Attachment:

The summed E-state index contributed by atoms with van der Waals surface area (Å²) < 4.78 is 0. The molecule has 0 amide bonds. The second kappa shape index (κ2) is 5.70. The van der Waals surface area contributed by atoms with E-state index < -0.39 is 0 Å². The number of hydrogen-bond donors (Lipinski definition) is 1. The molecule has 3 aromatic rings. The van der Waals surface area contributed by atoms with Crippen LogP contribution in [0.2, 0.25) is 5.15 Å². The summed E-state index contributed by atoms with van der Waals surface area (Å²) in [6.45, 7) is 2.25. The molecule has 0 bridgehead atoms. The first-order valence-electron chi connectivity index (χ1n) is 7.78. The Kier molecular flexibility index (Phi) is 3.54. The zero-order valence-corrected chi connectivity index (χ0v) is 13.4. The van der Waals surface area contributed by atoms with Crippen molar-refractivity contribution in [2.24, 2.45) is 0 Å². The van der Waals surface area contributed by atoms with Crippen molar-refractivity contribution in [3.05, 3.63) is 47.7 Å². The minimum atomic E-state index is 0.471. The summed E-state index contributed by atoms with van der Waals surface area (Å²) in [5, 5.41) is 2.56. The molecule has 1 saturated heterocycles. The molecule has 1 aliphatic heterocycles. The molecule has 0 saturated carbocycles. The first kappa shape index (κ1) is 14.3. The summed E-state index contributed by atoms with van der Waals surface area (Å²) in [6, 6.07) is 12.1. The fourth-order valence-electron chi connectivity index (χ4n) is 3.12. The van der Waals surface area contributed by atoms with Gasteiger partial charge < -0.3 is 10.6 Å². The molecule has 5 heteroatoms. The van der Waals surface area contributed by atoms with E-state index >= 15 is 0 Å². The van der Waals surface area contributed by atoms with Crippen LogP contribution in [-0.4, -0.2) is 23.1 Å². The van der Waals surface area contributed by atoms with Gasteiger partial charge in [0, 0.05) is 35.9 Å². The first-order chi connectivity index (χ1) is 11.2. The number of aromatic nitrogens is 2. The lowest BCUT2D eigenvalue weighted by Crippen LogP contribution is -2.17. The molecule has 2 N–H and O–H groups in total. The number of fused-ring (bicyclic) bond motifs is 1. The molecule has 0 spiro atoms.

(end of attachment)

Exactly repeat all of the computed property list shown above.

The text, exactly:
The summed E-state index contributed by atoms with van der Waals surface area (Å²) < 4.78 is 0. The molecule has 0 amide bonds. The second kappa shape index (κ2) is 5.70. The van der Waals surface area contributed by atoms with E-state index < -0.39 is 0 Å². The number of hydrogen-bond donors (Lipinski definition) is 1. The molecule has 3 aromatic rings. The van der Waals surface area contributed by atoms with Crippen LogP contribution in [0.2, 0.25) is 5.15 Å². The summed E-state index contributed by atoms with van der Waals surface area (Å²) in [6.45, 7) is 2.25. The molecule has 0 bridgehead atoms. The first-order valence-electron chi connectivity index (χ1n) is 7.78. The Kier molecular flexibility index (Phi) is 3.54. The zero-order valence-corrected chi connectivity index (χ0v) is 13.4. The van der Waals surface area contributed by atoms with Crippen molar-refractivity contribution in [2.24, 2.45) is 0 Å². The van der Waals surface area contributed by atoms with Crippen molar-refractivity contribution in [3.05, 3.63) is 47.7 Å². The minimum atomic E-state index is 0.471. The summed E-state index contributed by atoms with van der Waals surface area (Å²) in [5, 5.41) is 2.56. The molecule has 1 saturated heterocycles. The molecule has 1 aliphatic heterocycles. The molecule has 0 saturated carbocycles. The first kappa shape index (κ1) is 14.3. The summed E-state index contributed by atoms with van der Waals surface area (Å²) in [6, 6.07) is 12.1. The fourth-order valence-electron chi connectivity index (χ4n) is 3.12. The van der Waals surface area contributed by atoms with Gasteiger partial charge < -0.3 is 10.6 Å². The molecule has 5 heteroatoms. The van der Waals surface area contributed by atoms with E-state index >= 15 is 0 Å². The van der Waals surface area contributed by atoms with Crippen LogP contribution in [-0.4, -0.2) is 23.1 Å². The van der Waals surface area contributed by atoms with Gasteiger partial charge in [0, 0.05) is 35.9 Å². The first-order chi connectivity index (χ1) is 11.2. The number of aromatic nitrogens is 2. The lowest BCUT2D eigenvalue weighted by Crippen LogP contribution is -2.17. The molecule has 2 N–H and O–H groups in total. The number of fused-ring (bicyclic) bond motifs is 1. The molecule has 0 spiro atoms.